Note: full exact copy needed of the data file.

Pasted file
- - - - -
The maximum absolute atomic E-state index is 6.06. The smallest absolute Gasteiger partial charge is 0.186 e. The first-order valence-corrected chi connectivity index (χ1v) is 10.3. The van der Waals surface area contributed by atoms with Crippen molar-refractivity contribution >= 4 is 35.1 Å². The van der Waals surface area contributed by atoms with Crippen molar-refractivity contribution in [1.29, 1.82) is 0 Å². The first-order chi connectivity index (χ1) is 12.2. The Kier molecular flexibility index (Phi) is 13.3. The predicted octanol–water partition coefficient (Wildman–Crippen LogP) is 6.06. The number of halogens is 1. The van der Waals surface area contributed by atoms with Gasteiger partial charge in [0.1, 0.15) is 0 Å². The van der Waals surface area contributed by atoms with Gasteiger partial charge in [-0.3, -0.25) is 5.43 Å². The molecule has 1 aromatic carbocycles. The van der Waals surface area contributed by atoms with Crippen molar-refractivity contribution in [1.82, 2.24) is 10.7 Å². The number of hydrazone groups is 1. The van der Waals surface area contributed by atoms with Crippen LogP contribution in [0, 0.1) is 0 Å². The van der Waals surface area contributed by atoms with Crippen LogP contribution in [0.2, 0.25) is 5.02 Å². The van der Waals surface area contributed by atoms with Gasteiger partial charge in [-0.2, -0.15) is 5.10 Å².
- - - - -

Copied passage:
The maximum absolute atomic E-state index is 6.06. The smallest absolute Gasteiger partial charge is 0.186 e. The first-order valence-corrected chi connectivity index (χ1v) is 10.3. The van der Waals surface area contributed by atoms with Crippen molar-refractivity contribution >= 4 is 35.1 Å². The van der Waals surface area contributed by atoms with Crippen molar-refractivity contribution in [1.29, 1.82) is 0 Å². The first-order chi connectivity index (χ1) is 12.2. The Kier molecular flexibility index (Phi) is 13.3. The predicted octanol–water partition coefficient (Wildman–Crippen LogP) is 6.06. The number of halogens is 1. The van der Waals surface area contributed by atoms with Gasteiger partial charge in [0.1, 0.15) is 0 Å². The van der Waals surface area contributed by atoms with Gasteiger partial charge in [-0.3, -0.25) is 5.43 Å². The molecule has 1 aromatic carbocycles. The van der Waals surface area contributed by atoms with Crippen molar-refractivity contribution in [1.82, 2.24) is 10.7 Å². The number of hydrazone groups is 1. The van der Waals surface area contributed by atoms with Crippen LogP contribution in [0, 0.1) is 0 Å². The van der Waals surface area contributed by atoms with Crippen LogP contribution in [0.2, 0.25) is 5.02 Å². The van der Waals surface area contributed by atoms with Gasteiger partial charge in [-0.2, -0.15) is 5.10 Å².